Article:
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Cancer Res. 2006 Jun 1;66(11):5624-32.

Developmental exposure to estradiol and bisphenol A increases susceptibility to prostate carcinogenesis and epigenetically regulates phosphodiesterase type 4 variant 4.

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  • 1Department of Environmental Health, University of Cincinnati, Cincinnati, Ohio, USA.

Abstract

Early developmental perturbations have been linked to adult-onset prostate pathology, including excessive exposure to estrogenic compounds; however, the molecular basis for this imprinting event is not known. An important and controversial health concern is whether low-dose exposures to hormonally active environmental estrogens, such as bisphenol A, can promote human diseases, including prostate cancer. Here, we show that transient developmental exposure of rats to low, environmentally relevant doses of bisphenol A or estradiol increases prostate gland susceptibility to adult-onset precancerous lesions and hormonal carcinogenesis. We found permanent alterations in the DNA methylation patterns of multiple cell signaling genes, suggesting an epigenetic basis for estrogen imprinting. For phosphodiesterase type 4 variant 4 (PDE4D4), an enzyme responsible for cyclic AMP breakdown, a specific methylation cluster was identified in the 5'-flanking CpG island that was gradually hypermethylated with aging in normal prostates, resulting in loss of gene expression. Early and prolonged hypomethylation at this site following neonatal estradiol or bisphenol A exposure resulted in continued, elevated PDE4D4 expression. Cell line studies confirmed that site-specific methylation is involved in transcriptional silencing of the PDE4D4 gene and showed hypomethylation of this gene in prostate cancer cells. Importantly, the PDE4D4 alterations in the estrogen-exposed prostates were distinguishable before histopathologic changes of the gland, making PDE4D4 a candidate molecular marker for prostate cancer risk assessment as a result of endocrine disruptors. In total, these findings indicate that low-dose exposures to ubiquitous environmental estrogens affect the prostate epigenome during development and, in so doing, promote prostate disease with aging.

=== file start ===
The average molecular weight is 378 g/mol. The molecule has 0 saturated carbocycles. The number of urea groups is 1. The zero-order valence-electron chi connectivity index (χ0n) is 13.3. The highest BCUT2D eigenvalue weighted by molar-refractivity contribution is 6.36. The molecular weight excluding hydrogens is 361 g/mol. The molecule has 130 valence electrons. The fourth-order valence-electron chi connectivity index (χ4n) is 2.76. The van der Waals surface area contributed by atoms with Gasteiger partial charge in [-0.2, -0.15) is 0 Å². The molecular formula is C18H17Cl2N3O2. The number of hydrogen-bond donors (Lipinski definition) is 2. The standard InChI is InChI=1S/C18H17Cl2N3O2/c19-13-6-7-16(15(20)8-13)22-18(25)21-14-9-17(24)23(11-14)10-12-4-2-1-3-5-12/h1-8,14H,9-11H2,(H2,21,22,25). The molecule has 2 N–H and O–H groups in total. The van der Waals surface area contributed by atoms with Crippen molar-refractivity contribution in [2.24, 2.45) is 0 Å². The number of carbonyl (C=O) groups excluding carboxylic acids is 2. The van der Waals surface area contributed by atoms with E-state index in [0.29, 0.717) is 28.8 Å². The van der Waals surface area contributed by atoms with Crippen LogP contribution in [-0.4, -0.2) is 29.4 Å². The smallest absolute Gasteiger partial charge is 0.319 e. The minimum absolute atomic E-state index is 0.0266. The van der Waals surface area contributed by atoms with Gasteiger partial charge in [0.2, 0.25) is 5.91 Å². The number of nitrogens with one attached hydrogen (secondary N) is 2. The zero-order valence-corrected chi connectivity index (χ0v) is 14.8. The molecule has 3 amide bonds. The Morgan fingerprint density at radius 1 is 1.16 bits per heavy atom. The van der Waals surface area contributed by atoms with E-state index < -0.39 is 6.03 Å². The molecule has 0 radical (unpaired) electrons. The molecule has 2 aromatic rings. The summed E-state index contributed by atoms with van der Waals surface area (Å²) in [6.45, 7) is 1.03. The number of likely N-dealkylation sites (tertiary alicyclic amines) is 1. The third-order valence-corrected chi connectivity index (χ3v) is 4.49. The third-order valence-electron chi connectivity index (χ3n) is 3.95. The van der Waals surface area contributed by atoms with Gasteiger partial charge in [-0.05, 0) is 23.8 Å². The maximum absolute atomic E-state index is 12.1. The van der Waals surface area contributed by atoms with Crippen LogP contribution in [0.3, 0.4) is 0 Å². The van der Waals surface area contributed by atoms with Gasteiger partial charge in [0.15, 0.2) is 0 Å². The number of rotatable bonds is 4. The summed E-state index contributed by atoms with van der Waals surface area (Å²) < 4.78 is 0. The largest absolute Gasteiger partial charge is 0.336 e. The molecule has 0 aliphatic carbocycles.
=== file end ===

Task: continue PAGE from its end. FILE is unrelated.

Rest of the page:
PMID:
16740699
[PubMed - indexed for MEDLINE]
PMCID:
PMC2276876
Free PMC Article

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